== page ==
Our closing keynote talk today is being delivered courtesy of Mark Tomlinson, titled “It’s Non-Functional, not Dysfunctional”. There’s functional testing and the general direct interaction we are all used to considering, and then there’s all that “other” stuff, the “ilities” and the para-fucnctional items. Performance, Load, Security, Usability, Accessibility, and other items all play into the testing puzzle, and people need to have these skills. However, we don’t have the skills readily available in enough places to actually give these areas the justice it deserves.
Programmers are good at focusing on the what and the where, and perhaps can offer a fighting chance at the why, but the when and the how sometimes fall by the wayside. Have we considered what happens when we scale up the app? Does the database allow enough records? Can we create consitions that bring the system to its knees (and yes, I know the answer is “yes” 😉 ).
there are a variety of dysfunctions we need to address, and Mark broke down a few here:
Dysfunction 1: Unless the code is stable, I can’t test performance.
What determines stable? Who determines it? How long will it take to actually make it stable? Can you answer any of those? Functional testers may not be able to, but performance testers may be able to help make unstable areas more stable (mocks, stubs, virtual services, etc.). We can’t do a big run of everything, but we can allocate some effort for some areas.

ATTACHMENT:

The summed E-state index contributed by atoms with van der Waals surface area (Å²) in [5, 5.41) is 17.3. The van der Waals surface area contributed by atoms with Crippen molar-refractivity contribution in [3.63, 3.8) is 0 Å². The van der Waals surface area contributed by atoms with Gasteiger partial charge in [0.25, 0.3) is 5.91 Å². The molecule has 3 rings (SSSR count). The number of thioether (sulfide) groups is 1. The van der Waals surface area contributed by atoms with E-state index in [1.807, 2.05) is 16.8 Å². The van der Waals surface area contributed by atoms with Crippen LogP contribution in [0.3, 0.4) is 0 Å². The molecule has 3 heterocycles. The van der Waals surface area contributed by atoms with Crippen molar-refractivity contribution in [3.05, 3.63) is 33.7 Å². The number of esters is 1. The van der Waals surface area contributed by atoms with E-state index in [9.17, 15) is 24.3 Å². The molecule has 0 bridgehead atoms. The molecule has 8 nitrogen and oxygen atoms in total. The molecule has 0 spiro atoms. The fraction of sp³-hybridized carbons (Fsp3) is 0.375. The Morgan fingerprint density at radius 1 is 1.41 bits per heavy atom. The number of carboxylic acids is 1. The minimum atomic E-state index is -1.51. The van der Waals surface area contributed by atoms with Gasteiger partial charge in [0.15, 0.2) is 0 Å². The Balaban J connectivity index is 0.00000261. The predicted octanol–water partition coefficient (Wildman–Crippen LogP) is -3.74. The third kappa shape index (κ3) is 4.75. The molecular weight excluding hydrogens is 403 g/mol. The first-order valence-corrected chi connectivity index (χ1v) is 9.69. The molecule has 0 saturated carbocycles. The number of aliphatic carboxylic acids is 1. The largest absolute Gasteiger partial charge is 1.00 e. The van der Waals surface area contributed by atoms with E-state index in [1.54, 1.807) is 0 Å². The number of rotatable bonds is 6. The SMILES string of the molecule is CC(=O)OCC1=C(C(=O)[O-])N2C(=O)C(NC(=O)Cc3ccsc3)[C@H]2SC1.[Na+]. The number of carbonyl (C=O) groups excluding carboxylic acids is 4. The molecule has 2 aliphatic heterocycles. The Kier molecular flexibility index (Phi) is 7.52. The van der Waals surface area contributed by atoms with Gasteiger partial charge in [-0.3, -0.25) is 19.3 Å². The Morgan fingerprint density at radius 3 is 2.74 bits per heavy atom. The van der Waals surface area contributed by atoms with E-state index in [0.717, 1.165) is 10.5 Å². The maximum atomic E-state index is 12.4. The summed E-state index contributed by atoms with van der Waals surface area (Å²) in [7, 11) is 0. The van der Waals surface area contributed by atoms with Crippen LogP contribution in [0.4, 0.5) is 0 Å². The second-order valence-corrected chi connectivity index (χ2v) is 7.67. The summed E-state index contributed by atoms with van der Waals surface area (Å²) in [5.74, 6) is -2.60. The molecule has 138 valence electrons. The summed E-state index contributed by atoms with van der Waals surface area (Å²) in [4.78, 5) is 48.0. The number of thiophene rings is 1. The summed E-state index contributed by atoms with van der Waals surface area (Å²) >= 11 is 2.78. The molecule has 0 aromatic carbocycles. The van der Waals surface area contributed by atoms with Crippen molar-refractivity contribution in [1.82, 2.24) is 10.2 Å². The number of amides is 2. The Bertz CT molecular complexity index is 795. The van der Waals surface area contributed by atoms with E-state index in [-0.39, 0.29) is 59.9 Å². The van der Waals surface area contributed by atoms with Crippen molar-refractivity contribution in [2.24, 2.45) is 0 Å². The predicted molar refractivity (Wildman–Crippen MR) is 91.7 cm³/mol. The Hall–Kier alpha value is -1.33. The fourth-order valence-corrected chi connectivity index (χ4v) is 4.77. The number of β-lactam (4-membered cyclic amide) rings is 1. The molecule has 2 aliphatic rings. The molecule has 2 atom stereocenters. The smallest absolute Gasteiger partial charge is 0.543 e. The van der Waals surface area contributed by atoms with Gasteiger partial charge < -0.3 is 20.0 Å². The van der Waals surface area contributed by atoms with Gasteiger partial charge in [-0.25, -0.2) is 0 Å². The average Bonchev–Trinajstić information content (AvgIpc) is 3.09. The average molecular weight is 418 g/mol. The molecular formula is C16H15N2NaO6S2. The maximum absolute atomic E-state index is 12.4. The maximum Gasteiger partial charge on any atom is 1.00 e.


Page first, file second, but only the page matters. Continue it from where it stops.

Dysfunction 2: As a product manager, I’ve allocated 2 weeks at the end of the project for load testing.
Why two weeks? Is that anywhere near enough? Is it arbitrary? Do we have a plan to actually do this? What happens if we discover problems? Do we have any pivoting room?
Dysfunction 3: The functional testers don’t know how to use the tools for performance or security.
Considering how easy it is to download stuff like jMeter and Metasploit or Kali Linux, there’s plenty of opportunities to do “ilitiy” testing for very close to free if not outright free. If you happen to get some traction, share what you know with others, and suddenly, surprise, you have a tool stack that others can get involved with.
Dysfunction 4: We don’t have the same security configuration in TEST that we do in PROD.
Just because they don’t match exsctly doesn’t mean that the vulnerabilities are not there. There’s a number of ways to look at penetration testing and utilize the approaches these tools use. What if the bizarre strings we use for security testing were actually used for our automated tests? Insane? Hardly. It may not be a 1:1 comparison, but you can likely use it.
Dysfunction 5: Our test environment is shared with other environments and hosted on over provisioned virtual server hosts.
OK, yeah, that’s real, and that’s going to give us false positives (even latency in the cloud can muck some of this up). this is also a chance to communicate times and slices to access the machines without competing for resources.
Dysfunction 6: We don ot have defined SLA’s or non-functional requirements specifications.
Fair enough, but do we even have scoping for one user? Ten users? One hundred users? What’s the goal we are after? Can we quantify something and compare with expectations? Can we use heuristics that make sense to determine if we are even in the ball park?
Would we approach these questions the exact same way? Ha! Trick question! Of course we wouldn’t, but at least by structuring the questions this way (Question B) we can make decisions that at least allow us to make sure we are asking the right questions in the first place. More to the point, we can reach out to people that have a clue as to what we should be doing, but we can’t do that if we don’t know what to ask.
This concludes the Wednesday session of STP-CON. Join me tomorrow for “Delivering the Goods: A Live Blog from #STPCON”.